In Africa, connectivity remains a challenge, particularly due to the lack of network infrastructure such as optical fiber and mobile networks (3G, 4G). Aware of this reality, Huawei has been mobilizing for several years to support a real digital boom in Africa, but not only that... The global supplier of ICT infrastructure and smart devices is also adapting its connectivity access equipment to serve the sustainable development.
Connectivity, which refers to the ability to connect and communicate within or between networks, is essential for a variety of modern applications, such as web browsing, email communications, social networking, streaming content, and the use of cloud-based software. Although it has become essential today, not everyone yet has access to it, mainly in Africa due to the lack of network infrastructure, notably optical fiber and mobile networks (3G, 4G). As for the internet, the largest communications network, the penetration rate on the continent barely reached 40% in 2021, well below the global average of 68%.
With a view to improving internet access in Africa, Huawei is developing infrastructure to improve 4G mobile networks in particular, allowing users to browse the web more easily and run complex applications more quickly than with 3G. This is the case in the Ethiopian capital Addis Ababa where the 4G network has been available since 2015.
Complementing Huawei's efforts to develop 4G mobile networks in Africa, the company has undertaken several initiatives to improve connectivity on the continent, including deploying fiber optic and wireless broadband solutions in various African countries. In addition, Huawei has collaborated with governments and local operators to develop advanced telecommunications infrastructure, including base stations for mobile networks and interconnected fiber optic networks. These developments are essential to supporting economic and social growth, for example by enabling access to online health services and distance education.
Huawei is also engaging in the field of Internet of Things (IoT), where its technologies help connect various devices and systems for more efficient resource management. A notable example is the “Smart Irrigation” project in Morocco, which uses IoT for smart, water-saving agricultural irrigation. These initiatives demonstrate Huawei's commitment to strengthening connectivity in Africa, providing technology solutions that meet the continent's specific needs.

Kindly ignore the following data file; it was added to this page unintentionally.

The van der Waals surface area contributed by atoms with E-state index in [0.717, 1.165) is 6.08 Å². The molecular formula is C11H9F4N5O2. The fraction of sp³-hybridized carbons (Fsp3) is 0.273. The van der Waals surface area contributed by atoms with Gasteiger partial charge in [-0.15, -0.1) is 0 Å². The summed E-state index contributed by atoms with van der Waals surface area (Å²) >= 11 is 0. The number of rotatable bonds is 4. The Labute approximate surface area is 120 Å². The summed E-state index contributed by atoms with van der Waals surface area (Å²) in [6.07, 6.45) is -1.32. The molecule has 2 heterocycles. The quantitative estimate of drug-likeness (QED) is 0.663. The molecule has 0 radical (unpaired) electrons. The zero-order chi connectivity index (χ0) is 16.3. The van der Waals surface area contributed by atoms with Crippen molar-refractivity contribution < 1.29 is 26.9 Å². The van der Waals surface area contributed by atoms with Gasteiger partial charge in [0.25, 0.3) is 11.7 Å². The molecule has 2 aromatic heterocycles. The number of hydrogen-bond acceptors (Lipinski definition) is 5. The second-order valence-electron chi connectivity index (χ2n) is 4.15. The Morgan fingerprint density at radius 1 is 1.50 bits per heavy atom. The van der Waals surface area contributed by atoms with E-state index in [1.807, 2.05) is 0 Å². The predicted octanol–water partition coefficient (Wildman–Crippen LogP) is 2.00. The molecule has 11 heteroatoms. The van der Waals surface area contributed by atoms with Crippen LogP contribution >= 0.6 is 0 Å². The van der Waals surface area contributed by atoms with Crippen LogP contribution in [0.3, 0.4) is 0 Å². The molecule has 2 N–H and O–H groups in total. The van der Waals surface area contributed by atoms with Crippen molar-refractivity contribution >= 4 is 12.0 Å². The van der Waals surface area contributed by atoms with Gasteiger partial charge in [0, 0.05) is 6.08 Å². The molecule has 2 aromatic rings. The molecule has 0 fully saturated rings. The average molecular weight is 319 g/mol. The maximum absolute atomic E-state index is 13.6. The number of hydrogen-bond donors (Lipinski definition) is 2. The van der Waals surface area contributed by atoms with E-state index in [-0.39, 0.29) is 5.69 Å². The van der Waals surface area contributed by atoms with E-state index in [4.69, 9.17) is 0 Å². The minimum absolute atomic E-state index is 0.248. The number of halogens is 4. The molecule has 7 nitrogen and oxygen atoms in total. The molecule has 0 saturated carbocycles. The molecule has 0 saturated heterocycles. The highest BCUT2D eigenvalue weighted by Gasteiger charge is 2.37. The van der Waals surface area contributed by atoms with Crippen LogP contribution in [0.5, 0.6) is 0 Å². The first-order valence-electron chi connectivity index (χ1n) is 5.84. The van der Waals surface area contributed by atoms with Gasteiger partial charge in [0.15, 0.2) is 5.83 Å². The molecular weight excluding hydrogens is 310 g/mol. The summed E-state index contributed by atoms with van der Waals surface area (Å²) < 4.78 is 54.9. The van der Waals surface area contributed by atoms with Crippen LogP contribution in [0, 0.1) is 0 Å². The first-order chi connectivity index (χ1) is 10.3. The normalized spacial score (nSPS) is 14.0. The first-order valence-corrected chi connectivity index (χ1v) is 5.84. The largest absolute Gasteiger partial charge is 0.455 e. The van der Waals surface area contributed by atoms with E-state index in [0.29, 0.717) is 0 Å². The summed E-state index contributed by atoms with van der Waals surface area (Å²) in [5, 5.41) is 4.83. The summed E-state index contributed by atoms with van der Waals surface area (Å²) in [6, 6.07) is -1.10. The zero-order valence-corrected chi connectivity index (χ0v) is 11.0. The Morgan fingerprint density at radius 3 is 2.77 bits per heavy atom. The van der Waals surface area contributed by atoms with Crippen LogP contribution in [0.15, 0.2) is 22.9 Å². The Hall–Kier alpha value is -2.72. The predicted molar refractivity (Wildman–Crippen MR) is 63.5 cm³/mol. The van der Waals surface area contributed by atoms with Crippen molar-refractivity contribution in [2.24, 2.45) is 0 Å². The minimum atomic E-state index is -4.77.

Making connectivity more sustainable in Africa: Huawei’s strategy
Promoting sustainable development by reducing the carbon footprint of its networks is the second challenge that Huawei has set itself. Its key initiative, Huawei Green 1-2-3, aims for sustainable connectivity, combining energy efficiency, renewable energy integration and user experience optimization. Huawei Green 1-2-3 therefore represents a holistic and systematic approach to making ICT infrastructure greener and more sustainable.
It is indeed a question of responding to an essential imperative because as the digital world develops rapidly, ICT infrastructure needs more and more energy. This is the case for data centers whose respective share in global energy consumption continues to increase. To face this challenge, Huawei is responding with low-carbon solutions for data centers, in accordance with its GSSR concept for Green, Simple, Smart and Reliable, (GSSR), in French: green, simple, intelligent and reliable. This innovative concept aims to offer solutions adapted to the size of data centers depending on whether they are small, medium or large, thus guaranteeing the stable functioning of the digital economy.
Huawei has notably developed FusionDC1000A, an all-in-one modular data center that optimizes energy efficiency through intelligent management and integrated cooling and power systems. Unlike traditional data centers, it requires less complex planning and installation. Used by Mountain View, an Egyptian real estate developer, this 25-year sustainable solution enables remote management, reducing operating and maintenance costs.
The use of solar energy
Huawei is also harnessing the abundant solar potential in Africa to establish sustainable connectivity through solar energy. For example, Huawei is reinventing its telecommunications towers by replacing diesel generators with advanced solar solutions and an energy storage system managed by artificial intelligence. Deployed in Ethiopia on 400 sites, this innovation ensures constant connectivity, saves 12 million liters of diesel and reduces CO2 emissions by 2,850 tonnes annually.
In Africa, Huawei thus plays a crucial role, strengthening connectivity while minimizing the environmental impact of the development of information and communication technologies, thus combining innovation and sustainability. The company engages in projects that improve connectivity, including satellite, and raise awareness of environmentally friendly practices in information and communications technology (ICT). Its goal is to make technology accessible to all, while reducing the digital divide and promoting innovation. Huawei works in harmony with local African policies to promote the use of environmentally friendly technologies. This approach, adopted globally by the company, aims to minimize the environmental impact of the digital sector, a major vector of development on the African continent but also a significant contributor to greenhouse gas emissions on a global scale.